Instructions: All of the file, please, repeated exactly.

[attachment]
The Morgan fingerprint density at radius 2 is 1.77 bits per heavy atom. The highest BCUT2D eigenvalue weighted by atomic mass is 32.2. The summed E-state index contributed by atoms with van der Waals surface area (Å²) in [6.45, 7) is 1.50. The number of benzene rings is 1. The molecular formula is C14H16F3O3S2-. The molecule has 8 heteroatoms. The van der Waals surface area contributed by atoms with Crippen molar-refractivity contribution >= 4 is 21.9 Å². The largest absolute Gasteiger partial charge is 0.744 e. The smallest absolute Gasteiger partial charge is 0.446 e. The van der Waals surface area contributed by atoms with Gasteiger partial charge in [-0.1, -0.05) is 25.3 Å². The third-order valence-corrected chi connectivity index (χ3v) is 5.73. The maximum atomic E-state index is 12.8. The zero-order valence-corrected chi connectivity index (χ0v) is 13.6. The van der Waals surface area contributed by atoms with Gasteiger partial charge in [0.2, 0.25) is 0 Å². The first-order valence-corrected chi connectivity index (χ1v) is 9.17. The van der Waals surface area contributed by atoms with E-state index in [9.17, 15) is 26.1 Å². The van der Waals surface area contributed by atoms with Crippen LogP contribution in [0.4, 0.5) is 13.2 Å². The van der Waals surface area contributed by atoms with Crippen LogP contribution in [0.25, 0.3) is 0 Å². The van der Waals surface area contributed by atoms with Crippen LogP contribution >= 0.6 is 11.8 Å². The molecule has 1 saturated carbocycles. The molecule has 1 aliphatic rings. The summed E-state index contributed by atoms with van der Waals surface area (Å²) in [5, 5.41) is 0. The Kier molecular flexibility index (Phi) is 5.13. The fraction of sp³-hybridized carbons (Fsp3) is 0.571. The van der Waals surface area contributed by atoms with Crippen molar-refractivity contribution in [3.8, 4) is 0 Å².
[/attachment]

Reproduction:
The Morgan fingerprint density at radius 2 is 1.77 bits per heavy atom. The highest BCUT2D eigenvalue weighted by atomic mass is 32.2. The summed E-state index contributed by atoms with van der Waals surface area (Å²) in [6.45, 7) is 1.50. The number of benzene rings is 1. The molecular formula is C14H16F3O3S2-. The molecule has 8 heteroatoms. The van der Waals surface area contributed by atoms with Crippen molar-refractivity contribution >= 4 is 21.9 Å². The largest absolute Gasteiger partial charge is 0.744 e. The smallest absolute Gasteiger partial charge is 0.446 e. The van der Waals surface area contributed by atoms with Gasteiger partial charge in [-0.1, -0.05) is 25.3 Å². The third-order valence-corrected chi connectivity index (χ3v) is 5.73. The maximum atomic E-state index is 12.8. The zero-order valence-corrected chi connectivity index (χ0v) is 13.6. The van der Waals surface area contributed by atoms with Gasteiger partial charge in [0.2, 0.25) is 0 Å². The first-order valence-corrected chi connectivity index (χ1v) is 9.17. The van der Waals surface area contributed by atoms with E-state index in [9.17, 15) is 26.1 Å². The van der Waals surface area contributed by atoms with Crippen LogP contribution in [0.4, 0.5) is 13.2 Å². The van der Waals surface area contributed by atoms with Crippen LogP contribution in [0.25, 0.3) is 0 Å². The van der Waals surface area contributed by atoms with Crippen LogP contribution >= 0.6 is 11.8 Å². The molecule has 1 saturated carbocycles. The molecule has 1 aliphatic rings. The summed E-state index contributed by atoms with van der Waals surface area (Å²) in [5, 5.41) is 0. The Kier molecular flexibility index (Phi) is 5.13. The fraction of sp³-hybridized carbons (Fsp3) is 0.571. The van der Waals surface area contributed by atoms with Crippen molar-refractivity contribution in [3.8, 4) is 0 Å².